MFDJ 05/08/24: Angel’s Glow

Today’s Glowing Yet Truly Morbid Fact!

One of the most interesting aspects of the aftermath of the U.S. Civil War battle of Shiloh involved a strange visual phenomenon observed at night. Many soldiers were forced to lie in the mud and muck for two days while waiting for the medics to get to them. When the sun went down, an eerie blue-green glow began to be seen in several areas of the darkened Tennessee battlefield. Strangely, the wounds of some of the stranded soldiers were emitting this glow. No one had any idea what this phenomenon might portend, but the doctors and nurses noticed that those whose wounds had glowed brightly in the dark had a significantly higher survival rate than those whose wounds were not illuminated. Additionally, the wounds healed at a faster rate, and more cleanly. Because of these seemingly magical properties, the coloration became known as “Angel’s Glow”.

“The Angel’s Glow”

In 2001, two high school students finally solved this 139-year-old mystery. Bill Martin and his family were visiting the Shiloh Battlefield Park. They heard the stories about the strange glow, and Martin asked his mother, a microbiologist at the USDA Agricultural Research Center, if this phenomenon might have something in common with the micro-luminescent bacteria she had studied. Martin and his friend, Jon Curtis, researched the luminescent bacterium Photorhabdus luminescens, which lives in the guts of parasitic nematodes, a type of invertebrate also known as roundworms. When nematodes vomit up the glowing bacteria, P. luminescens kills other microbes living in the nematode’s host, which at Shiloh would have been the body of a soldier.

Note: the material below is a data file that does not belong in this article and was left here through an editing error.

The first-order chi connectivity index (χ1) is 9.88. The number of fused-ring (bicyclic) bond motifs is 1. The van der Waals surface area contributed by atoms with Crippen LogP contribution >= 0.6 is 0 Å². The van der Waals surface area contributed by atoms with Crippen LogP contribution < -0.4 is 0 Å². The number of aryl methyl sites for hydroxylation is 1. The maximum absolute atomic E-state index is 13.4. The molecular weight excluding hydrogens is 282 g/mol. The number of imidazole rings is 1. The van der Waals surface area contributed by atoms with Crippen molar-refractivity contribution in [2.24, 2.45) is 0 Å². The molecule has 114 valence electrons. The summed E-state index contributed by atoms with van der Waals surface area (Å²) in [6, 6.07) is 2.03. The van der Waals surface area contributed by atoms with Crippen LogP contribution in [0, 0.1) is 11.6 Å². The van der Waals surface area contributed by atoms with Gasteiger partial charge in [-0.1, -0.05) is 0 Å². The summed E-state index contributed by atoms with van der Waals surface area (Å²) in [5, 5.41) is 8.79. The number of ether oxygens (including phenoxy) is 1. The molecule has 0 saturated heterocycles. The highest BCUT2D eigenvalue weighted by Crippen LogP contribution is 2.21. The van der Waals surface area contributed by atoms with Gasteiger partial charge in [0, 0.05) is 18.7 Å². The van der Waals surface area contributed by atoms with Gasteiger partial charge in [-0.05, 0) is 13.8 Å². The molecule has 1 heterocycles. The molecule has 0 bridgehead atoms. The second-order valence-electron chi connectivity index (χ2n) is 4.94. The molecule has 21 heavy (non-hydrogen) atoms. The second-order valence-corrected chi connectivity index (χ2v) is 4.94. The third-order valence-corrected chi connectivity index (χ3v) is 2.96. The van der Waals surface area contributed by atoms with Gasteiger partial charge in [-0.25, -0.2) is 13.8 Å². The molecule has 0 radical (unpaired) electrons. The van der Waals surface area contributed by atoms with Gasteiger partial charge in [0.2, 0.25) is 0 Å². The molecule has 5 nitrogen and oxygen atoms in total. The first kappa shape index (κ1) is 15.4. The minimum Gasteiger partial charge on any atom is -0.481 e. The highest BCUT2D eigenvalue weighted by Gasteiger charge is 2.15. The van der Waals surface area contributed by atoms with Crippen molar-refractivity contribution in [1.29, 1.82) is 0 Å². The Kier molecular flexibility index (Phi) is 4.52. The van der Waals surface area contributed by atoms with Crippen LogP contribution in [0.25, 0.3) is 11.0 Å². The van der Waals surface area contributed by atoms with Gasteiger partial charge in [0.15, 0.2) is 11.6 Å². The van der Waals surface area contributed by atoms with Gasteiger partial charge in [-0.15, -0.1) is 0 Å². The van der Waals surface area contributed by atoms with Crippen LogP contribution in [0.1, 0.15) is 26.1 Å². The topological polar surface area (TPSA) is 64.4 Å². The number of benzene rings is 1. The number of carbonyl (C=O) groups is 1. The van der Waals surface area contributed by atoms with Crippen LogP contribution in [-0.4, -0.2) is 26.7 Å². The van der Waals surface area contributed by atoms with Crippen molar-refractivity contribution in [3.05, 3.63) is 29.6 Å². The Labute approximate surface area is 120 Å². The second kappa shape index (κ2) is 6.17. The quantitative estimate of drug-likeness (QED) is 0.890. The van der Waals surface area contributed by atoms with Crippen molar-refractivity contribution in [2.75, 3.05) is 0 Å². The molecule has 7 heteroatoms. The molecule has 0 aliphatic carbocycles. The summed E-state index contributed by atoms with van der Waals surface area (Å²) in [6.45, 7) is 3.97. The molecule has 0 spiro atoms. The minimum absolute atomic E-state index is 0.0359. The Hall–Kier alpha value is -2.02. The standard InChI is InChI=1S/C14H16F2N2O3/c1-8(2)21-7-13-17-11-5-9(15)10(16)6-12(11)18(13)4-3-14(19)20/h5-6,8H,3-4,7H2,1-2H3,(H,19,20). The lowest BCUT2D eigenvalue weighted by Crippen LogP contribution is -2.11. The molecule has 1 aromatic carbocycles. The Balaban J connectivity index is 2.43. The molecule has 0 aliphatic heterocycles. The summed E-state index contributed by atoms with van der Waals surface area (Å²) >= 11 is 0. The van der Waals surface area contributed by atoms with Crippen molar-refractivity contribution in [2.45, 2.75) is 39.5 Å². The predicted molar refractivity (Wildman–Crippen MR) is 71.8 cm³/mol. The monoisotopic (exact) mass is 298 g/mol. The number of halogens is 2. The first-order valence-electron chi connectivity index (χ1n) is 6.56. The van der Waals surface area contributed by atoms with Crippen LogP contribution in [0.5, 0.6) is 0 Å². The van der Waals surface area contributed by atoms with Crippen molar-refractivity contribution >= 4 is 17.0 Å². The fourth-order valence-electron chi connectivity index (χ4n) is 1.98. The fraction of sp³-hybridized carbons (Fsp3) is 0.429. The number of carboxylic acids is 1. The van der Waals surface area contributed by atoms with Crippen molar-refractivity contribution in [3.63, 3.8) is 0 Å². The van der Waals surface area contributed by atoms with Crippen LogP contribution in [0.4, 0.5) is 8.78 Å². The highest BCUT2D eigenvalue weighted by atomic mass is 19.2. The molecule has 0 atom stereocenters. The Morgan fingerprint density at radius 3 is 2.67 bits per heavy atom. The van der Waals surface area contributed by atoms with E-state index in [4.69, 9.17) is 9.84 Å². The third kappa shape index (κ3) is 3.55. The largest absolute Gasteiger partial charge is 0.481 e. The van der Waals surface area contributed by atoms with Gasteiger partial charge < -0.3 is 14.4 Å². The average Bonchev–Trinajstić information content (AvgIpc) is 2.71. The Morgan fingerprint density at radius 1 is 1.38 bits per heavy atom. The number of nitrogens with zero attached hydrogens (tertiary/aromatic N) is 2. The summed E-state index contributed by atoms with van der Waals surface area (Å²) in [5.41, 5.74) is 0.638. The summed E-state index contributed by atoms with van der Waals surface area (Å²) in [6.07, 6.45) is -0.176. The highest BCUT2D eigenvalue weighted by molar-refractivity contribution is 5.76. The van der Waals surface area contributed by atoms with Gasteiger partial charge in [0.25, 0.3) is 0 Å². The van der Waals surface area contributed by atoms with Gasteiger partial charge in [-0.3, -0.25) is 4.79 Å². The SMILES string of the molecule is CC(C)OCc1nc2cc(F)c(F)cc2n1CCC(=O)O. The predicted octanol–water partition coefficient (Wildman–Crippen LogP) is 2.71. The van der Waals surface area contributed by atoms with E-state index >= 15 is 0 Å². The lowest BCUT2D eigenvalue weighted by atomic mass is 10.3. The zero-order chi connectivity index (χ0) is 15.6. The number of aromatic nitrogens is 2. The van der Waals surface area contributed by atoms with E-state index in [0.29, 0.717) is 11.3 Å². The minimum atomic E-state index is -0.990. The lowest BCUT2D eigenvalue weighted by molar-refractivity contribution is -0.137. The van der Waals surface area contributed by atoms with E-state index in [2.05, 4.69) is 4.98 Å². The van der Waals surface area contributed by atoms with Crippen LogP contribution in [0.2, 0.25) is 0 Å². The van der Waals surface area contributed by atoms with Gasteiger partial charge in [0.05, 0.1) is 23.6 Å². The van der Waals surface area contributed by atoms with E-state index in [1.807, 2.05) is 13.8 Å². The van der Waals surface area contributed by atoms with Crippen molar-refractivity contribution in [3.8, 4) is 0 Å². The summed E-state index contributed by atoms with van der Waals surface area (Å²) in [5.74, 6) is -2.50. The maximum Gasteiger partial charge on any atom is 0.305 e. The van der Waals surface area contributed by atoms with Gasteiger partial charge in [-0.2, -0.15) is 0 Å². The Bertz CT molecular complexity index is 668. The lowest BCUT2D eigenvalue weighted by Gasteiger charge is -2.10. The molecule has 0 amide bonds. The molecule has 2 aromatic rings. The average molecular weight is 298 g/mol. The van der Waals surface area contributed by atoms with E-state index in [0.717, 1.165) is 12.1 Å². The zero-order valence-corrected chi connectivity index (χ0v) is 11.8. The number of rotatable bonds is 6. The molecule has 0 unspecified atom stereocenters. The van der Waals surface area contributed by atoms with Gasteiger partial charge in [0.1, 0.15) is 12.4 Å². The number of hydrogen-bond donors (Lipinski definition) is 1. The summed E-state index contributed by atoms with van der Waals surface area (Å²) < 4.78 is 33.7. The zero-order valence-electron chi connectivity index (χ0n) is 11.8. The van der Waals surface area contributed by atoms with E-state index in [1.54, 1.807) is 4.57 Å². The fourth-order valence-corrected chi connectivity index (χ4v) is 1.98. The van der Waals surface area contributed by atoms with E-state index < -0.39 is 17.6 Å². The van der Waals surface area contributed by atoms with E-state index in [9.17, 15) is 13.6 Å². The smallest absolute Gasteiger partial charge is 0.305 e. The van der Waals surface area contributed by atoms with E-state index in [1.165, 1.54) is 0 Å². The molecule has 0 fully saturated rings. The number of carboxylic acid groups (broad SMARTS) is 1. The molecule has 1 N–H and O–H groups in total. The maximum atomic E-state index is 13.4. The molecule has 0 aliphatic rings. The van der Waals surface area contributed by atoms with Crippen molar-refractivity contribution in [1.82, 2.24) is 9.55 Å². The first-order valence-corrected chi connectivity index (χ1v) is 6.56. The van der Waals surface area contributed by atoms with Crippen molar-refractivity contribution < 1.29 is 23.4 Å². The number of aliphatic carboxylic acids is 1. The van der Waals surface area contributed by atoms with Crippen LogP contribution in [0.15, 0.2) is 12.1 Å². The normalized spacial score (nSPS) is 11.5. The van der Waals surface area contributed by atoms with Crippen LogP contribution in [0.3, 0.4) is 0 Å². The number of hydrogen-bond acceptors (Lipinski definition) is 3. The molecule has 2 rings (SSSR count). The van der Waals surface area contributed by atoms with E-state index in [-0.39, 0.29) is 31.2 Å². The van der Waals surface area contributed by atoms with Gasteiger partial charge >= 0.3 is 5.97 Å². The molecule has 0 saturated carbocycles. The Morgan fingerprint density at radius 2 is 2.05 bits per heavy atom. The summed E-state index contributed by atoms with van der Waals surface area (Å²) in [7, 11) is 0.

Martin and Curtis studied the historical records and nighttime conditions at Shiloh during the battle. Normally P. luminescens dies at human body temperature, but the students found that temperatures on the battlefield in 1862 were low enough for soldiers to develop hypothermia. This allowed the bioluminescent bacteria to live and multiply in the bodies of wounded soldiers, to kill off competing parasitic bacteria, and to help save the lives of their human hosts. The eerie “Angel’s Glow” surrounding the wounds of some soldiers at Shiloh—and later, Gettysburg—was the bioluminescence of P. luminescens.

For solving this mystery, Bill Martin and Jon Curtis received first place in the 2001 Intel International Science and Engineering Fair.

Culled from: The Aftermath of Battle by MFDJ Patron Meg Groeling


Legend  Du Jour!

In their assaults on the living, some spirits worked in quiet ways, relying on persistence rather than violence or chaotic energy. A haunting of this kind took place in the late 18th Century on a British slaver, bound from Liverpool to the Slave Coast of Africa to load its hapless cargo. Within a few days of leaving port, the ship was racked with discord. The captain was harsh and quick-tempered, and in his general displeasure with the crew he nursed a particular hate for a man named Bill Jones—aging, stout and slow at his tasks, but uncowed when the captain bellowed and cursed at him.